Isolation and solitude: Life in the time of corona
It has only been a month of isolation, yet it feels like "One hundred years of solitude". Of course, there are no commonalities between Garcia Marquez's magical fantasy and the harsh times we are living through. For what has happened to our lives is neither fantasy nor magical. It's too real and too horrific.
After the initial shock of how the Covid-19 pandemic literally pushed our lives to a standstill, I started reflecting on the many ways it has affected our psyche, and how it could change us in the future. Whether we believe in a higher power or the laws of Mother Nature, the truth is that we have destroyed the balance of our universe. We pushed its limits to a breaking point. Be it climate change, economic inequity or social injustice, we humans have pushed the parameters of these indicators to unacceptable levels. Nature has retaliated through a virus—the smallest of all organisms, yet so fierce and deadly! It has not only attacked the human race with a lethal disease but has resulted in stock markets tumbling, businesses becoming bankrupt and millions losing their jobs and income.
One of the most serious consequences has been social isolation. Now that we are barred from direct contact, we are beginning to appreciate the importance of touching and feeling the warmth of our dear ones. The experience has given many of us a different perspective on love. When I was advised that as a member of the vulnerable age group, I shouldn't touch my grandchildren, I was filled with regrets about all the precious time I spent inquiring about their school progress, the status of their piano lessons and disciplining their behaviour. All I want now is to give each one a kiss and tell them how much I love them. Living through the harsh reality of terms like social distancing, self quarantine and total lockdown, I am gradually beginning to fathom how meaningless life becomes without the laughter and chatter of friends, the moments of sharing our joy and the close proximity of family.
Despite all the fear, panic and the damage caused by coronavirus, it has taught us the most important truth about life: that it matters little whether you are rich or poor, what colour or race you are or if you are the most powerful person in the country. The virus has been an equaliser shattering artificial borders of income, class, religion, ethnicity and nationality. At the blink of an eye it has leveled humanity to a common denominator—the healthy vs those who are infected.
At a personal level, the outbreak has reminded me once more of the fragility and unpredictability of life. It is so easy to be swept away by material comforts and become callous toward the less fortunate and we tend to forget that we cannot take anything for granted. When I was locked up under a curfew and then confined to becoming a refugee in Kolkata during the Bangladesh Liberation War, I promised myself that if life returned to a "normal" pace, I would spend more time with my loved ones, show more compassion to the less fortunate and consciously involve myself in activities to help the sick, the poor and the desolate. Sadly, my resolution lasted only a few years and here I am surrounded by material comforts and rarely do I devote time to change the lives of those who need nurturing and care. Such is human nature—we are hardwired to lose our perspective amid the daily glitter and glamour of life. Hence, like many, I am once again faced with the reality of making some hard decisions about my future, only if I survive this scourge. Millions who have lost their livelihoods are feeling the sting of not knowing how they will survive without an income and for some, even the next meal for their families has become an uncertainty. Will I rise to the challenge and learn to share and care this time? Only time will tell.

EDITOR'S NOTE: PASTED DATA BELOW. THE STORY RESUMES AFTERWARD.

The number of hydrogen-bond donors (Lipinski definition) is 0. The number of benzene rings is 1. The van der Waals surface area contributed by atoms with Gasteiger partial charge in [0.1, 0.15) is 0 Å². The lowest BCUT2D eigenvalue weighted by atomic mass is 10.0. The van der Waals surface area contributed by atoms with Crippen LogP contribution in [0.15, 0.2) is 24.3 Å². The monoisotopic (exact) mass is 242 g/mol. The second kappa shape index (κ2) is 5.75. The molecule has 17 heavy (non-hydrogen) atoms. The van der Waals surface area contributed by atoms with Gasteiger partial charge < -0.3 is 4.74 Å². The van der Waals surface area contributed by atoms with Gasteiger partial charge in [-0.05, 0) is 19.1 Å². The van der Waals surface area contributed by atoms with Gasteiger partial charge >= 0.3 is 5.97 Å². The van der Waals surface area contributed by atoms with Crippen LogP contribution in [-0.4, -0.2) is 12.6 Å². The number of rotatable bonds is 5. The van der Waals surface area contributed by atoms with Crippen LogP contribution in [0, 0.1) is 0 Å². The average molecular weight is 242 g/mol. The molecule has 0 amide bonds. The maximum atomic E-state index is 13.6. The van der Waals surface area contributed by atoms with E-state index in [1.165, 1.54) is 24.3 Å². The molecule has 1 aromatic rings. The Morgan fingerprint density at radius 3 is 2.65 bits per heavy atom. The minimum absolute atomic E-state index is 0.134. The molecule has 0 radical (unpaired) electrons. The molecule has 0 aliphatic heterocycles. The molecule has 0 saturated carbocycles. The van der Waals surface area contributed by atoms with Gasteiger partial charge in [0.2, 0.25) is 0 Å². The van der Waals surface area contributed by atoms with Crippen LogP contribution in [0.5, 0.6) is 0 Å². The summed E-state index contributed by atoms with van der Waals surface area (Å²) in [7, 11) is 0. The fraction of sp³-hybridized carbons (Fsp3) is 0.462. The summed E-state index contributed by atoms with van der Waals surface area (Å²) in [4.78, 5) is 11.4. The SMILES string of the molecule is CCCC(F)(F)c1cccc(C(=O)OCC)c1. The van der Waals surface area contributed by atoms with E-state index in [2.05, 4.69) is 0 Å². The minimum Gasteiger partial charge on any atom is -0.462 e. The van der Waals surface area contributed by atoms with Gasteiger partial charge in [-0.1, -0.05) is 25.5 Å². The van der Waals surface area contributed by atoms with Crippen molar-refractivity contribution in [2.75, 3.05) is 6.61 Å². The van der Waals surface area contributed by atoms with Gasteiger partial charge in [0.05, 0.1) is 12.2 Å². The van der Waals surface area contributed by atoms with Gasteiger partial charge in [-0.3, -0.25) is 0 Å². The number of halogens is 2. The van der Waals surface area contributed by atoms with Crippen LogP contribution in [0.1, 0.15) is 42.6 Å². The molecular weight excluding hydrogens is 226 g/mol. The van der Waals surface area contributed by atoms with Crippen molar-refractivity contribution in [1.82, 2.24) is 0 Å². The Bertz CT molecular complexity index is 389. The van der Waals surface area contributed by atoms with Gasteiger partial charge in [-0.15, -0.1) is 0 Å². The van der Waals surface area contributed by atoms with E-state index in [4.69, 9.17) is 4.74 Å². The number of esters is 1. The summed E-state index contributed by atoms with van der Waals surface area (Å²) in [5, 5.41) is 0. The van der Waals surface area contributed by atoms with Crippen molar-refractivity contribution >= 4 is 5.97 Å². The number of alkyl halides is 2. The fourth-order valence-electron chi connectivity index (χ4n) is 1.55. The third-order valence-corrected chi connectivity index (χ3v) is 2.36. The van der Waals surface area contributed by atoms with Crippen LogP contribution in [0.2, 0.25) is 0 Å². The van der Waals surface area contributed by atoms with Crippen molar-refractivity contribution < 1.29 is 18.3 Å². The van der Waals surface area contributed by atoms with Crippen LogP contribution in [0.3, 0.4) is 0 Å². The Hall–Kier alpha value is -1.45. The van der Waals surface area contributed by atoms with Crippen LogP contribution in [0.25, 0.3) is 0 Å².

Let us take a cue from the people who are making great sacrifices even as I write this column. Yes, I mean the scores of healthcare professionals who are working tirelessly in the face of grave personal risk and without proper protective equipment to treat the sick in overflowing hospitals. And the brave young women and men who have volunteered to be guinea pigs for "untested" vaccines, risking their lives. There are also those who are delivering food and medicine to the elderly and other vulnerable groups.
In an era when thinking about oneself is the norm, the pandemic sends us a resounding message: we are all interconnected. One sick person means that all of mankind could be affected physically and even emotionally. Interestingly, spiritual leaders—like Buddha or the Sufis—emphasised this aspect of our existence. That each one of us is but a small part of the whole and there is but one life source. Whatever our religious beliefs, we are gradually beginning to understand that the only way to get out of this is to think of ourselves as a part of something greater. This is the defining moment when we can rise together or sink together. An individual's action can affect the entire community. It is only love, compassion and respect for each other that will sustain us through these hard times. It may in fact be the only recourse for the future of mankind.
I began my column with a reference to Garcia Marquez. Let me end with his famous quote: "The only regret I will have in dying is if it is not for love."
Milia Ali is a Rabindra Sangeet exponent and a former employee of the World Bank.